The NHC as a Hamstrings Builder
Can the NHC pack on serious hamstrings muscle mass? I believe it can. Take a look at a study conducted by Ebben et al. which showed that NHCs (in this study they were called Russian Curls or RCs) outperformed seated leg curls, stiff leg deadlifts, single leg stiff leg deadlifts, good mornings, and squats in hamstring EMG activity.
As you can see, the NHC is no joke. Now, there are several articles in the literature investigating hamstring EMG activity, and they show conflicting results, probably because hamstring activation is highly influenced by the precise placement of the electrodes along the length of the muscles. At any rate, the NHC undoubtedly leads to high levels of hamstring muscle activation and should be included in a comprehensive hamstring strengthening protocol, especially in conjunction with other exercises such as Romanian deadlifts (RDLs), glute ham raises (GHRs), and lying leg curls. RDLs, GHRs, and NHCs are well-suited for producing high levels of tension and damage, whereas lying leg curls are well-suited for producing high levels of metabolic stress.
The Band Assisted Nordic Ham Curl: A Better Alternative
In this article, I’d like to impress upon you what I believe is a more effective NHC variation compared to the standard exercise. The vast majority of lifters and athletes are not strong enough to adequately control the lowering portion of the exercise throughout the entire range of motion (ROM). Almost inevitably, athletes lower their bodies under control during the first half of the movement and then sink like a ship during the second half of the movement. This rapid descent is accompanied by a sharp decline in muscle activity.
To prevent this occurrence, the lifter can simply use a band to provide assistance, which kicks in more and more as the lifter descends into the latter portion of the movement. This is importance since the torque angle curve of the NHC is sharp such that the most torque out of the knee flexors is required at the end of the movement when the muscle is lengthened (but it’s important to realize that in a NHC, the hamstrings don’t even reach resting length at their maximum stretch).
Of course, not every athlete needs the band assisted version of the NHC. Take a look HERE at former NFL athlete Adam Archuleta – skip to the 2 minute and 32 second mark and watch Adam bust out NHCs with ease. But guys like Adam are the exception, not the norm.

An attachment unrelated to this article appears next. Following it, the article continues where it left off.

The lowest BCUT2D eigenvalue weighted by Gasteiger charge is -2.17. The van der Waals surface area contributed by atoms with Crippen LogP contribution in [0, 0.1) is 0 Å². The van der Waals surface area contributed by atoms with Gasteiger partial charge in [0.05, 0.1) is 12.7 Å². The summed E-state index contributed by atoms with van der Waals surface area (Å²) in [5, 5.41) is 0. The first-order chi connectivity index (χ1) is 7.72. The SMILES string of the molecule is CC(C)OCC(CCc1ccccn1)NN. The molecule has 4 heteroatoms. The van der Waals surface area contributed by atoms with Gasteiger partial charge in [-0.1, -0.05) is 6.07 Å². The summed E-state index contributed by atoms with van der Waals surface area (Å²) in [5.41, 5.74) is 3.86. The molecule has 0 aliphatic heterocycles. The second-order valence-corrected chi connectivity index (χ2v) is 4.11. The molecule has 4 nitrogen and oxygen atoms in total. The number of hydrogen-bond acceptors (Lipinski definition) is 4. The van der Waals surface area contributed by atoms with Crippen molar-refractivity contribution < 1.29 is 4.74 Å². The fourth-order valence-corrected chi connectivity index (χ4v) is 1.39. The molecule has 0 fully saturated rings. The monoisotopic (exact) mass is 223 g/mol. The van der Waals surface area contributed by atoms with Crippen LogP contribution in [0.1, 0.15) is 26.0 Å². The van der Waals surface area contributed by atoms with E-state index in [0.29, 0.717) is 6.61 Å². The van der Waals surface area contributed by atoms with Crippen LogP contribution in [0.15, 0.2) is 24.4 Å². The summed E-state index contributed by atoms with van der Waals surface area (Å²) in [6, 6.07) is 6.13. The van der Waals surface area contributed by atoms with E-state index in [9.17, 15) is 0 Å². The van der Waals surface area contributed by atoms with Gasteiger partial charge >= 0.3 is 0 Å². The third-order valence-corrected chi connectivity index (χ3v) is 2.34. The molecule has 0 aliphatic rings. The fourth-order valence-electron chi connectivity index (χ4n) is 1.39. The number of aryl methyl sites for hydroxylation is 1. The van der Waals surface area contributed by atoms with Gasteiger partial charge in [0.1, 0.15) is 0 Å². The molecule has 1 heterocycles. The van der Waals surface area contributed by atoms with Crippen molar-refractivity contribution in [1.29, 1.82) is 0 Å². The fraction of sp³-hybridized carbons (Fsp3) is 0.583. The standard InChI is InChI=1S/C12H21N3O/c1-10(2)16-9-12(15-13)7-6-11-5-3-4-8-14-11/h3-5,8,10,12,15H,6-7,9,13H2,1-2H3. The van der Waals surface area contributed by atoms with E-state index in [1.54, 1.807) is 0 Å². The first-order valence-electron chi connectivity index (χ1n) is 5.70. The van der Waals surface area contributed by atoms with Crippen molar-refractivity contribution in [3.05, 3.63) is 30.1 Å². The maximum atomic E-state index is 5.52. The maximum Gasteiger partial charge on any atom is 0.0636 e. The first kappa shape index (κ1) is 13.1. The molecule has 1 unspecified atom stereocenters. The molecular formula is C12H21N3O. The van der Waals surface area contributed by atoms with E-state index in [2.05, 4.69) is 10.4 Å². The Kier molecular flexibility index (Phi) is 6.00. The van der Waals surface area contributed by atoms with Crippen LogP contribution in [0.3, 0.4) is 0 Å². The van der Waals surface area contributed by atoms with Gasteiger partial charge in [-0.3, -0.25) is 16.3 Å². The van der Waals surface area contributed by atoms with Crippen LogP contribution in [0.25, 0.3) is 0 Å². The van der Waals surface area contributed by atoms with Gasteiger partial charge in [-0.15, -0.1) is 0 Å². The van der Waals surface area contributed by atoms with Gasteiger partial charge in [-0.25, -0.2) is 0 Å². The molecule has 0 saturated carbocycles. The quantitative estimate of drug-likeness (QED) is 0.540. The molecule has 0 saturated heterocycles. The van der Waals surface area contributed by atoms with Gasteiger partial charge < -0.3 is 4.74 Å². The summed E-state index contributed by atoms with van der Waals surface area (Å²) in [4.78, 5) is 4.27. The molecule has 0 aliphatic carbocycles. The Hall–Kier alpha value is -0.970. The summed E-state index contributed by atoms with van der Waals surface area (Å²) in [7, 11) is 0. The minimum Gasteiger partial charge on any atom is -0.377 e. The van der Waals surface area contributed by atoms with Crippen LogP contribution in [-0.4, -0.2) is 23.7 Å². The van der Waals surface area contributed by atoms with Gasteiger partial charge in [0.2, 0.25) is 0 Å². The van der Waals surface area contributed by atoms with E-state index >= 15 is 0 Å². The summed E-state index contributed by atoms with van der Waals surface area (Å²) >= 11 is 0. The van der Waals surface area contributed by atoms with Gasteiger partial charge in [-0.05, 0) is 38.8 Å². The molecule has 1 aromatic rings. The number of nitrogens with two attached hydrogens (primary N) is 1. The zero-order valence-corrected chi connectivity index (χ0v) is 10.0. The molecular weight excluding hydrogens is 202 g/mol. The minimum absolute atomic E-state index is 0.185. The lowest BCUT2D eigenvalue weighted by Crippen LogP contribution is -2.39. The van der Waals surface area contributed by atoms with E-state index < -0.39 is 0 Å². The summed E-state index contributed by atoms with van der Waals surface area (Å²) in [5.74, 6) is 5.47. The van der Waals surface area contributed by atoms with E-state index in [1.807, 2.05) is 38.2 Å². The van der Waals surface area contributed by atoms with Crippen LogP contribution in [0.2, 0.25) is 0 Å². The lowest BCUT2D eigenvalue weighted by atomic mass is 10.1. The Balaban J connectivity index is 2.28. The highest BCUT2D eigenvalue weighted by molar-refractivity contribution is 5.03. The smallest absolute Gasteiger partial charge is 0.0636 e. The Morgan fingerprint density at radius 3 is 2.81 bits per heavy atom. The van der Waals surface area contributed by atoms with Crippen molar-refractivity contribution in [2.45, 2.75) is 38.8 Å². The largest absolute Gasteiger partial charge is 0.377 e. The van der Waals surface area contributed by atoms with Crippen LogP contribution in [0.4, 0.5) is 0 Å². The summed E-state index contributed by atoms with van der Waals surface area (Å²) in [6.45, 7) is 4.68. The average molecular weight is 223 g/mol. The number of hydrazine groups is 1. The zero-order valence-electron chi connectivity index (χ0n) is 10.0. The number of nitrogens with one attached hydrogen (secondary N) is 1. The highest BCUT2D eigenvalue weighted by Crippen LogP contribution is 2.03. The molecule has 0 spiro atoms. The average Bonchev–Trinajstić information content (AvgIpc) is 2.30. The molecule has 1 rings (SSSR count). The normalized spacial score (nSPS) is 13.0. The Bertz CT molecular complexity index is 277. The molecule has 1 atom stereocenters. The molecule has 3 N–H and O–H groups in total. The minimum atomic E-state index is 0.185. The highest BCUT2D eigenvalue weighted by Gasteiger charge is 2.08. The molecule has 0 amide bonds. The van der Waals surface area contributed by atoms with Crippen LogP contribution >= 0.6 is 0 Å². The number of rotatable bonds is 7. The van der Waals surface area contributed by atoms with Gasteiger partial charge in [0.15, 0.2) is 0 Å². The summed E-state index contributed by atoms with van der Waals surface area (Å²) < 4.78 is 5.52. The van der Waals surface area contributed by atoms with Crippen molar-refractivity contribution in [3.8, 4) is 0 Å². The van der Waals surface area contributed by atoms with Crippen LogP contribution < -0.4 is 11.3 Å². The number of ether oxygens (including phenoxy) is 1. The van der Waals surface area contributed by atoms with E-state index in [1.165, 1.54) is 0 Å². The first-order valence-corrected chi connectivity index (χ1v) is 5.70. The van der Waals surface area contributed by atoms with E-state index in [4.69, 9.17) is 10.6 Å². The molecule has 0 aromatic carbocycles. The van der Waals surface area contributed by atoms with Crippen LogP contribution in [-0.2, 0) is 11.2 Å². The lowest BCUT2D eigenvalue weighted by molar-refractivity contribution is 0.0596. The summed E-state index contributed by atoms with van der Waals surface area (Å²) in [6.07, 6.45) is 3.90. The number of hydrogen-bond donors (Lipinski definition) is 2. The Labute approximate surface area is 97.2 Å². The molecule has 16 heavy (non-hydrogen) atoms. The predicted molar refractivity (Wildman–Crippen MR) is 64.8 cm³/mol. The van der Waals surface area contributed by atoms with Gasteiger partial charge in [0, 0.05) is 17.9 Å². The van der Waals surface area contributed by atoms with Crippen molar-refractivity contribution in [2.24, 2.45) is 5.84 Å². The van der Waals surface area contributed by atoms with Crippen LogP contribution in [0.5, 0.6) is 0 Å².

In the video below, you can see that I’m able to control my body throughout the entire range of motion. In fact, I don’t even have to use my arms to “push up” and provide assistance.
I hope that you give this variation a try, I think you will find it to be more effective than the traditional version, at least until you build up enough strength to sufficiently control your bodyweight during the eccentric phase without the use of bands.
Research on Nordic Ham Curls
Below is a list of over 100 linked journal articles that investigate, program, discuss, or recommend the Nordic Ham Curl exercise.
Robert A. Panariello MS, PT, ATC, CSCS Professional Physical Therapy Professional Athletic Performance Center New York, New York
In a recent conversation with my good friend Hall of Fame Strength and Conditioning (S&C) Coach Johnny Parker, he commented on his recent visit to a D1 University where in discussions with this University Head S&C Coach regarding the review of the football team’s weight room program design, it was stated that approximately 80% of the program design placed emphasized toward athletic performance and approximately 20% placed emphasis on “prehab” and injury prevention. A breakdown of this football training program design revealed a 50%/50% split of the program exercise volume for both athletic performance and prehab/injury prevention and not the assumed 80% to 20% originally stated.
Coach Parker and I had previously spent time together at a D1 University to present on the topic of program design for the S&C staff at this institution with an emphasis on football program design. We also observed and made recommendations during the football team’s participation during their off-season training.
During our first “classroom” session with the football S&C staff, they were asked to list in order of importance; the exercises they felt should best be incorporated in their football program design. The top 2 exercises listed were the squat and the Olympic lifts. A breakdown of this particular D1 football program design revealed that approximately 10% of the total program volume was dedicated to the squat exercise performance and approximately 12% was dedicated to the Olympic lifts. Just as in Coach Parkers recent visit, you could imagine the surprise of this D1 football S&C staff when the actual numbers presented were very far below the program design perceived squat exercise and Olympic lift volume of work. These examples of the misconception of the actual work performed occur more often than assumed. Why does this incident of perception vs. reality of program design exercise (athletic performance) volume occur? Before I proceed I would also like to mention that these two D1 programs have excellent Head S&C Coach’s and staffs. These S&C coaches have the respect of their players, football coaching staff, and university administration. They are very organized and run outstanding and successful programs, i.e. conference championships, bowl game appearances, etc.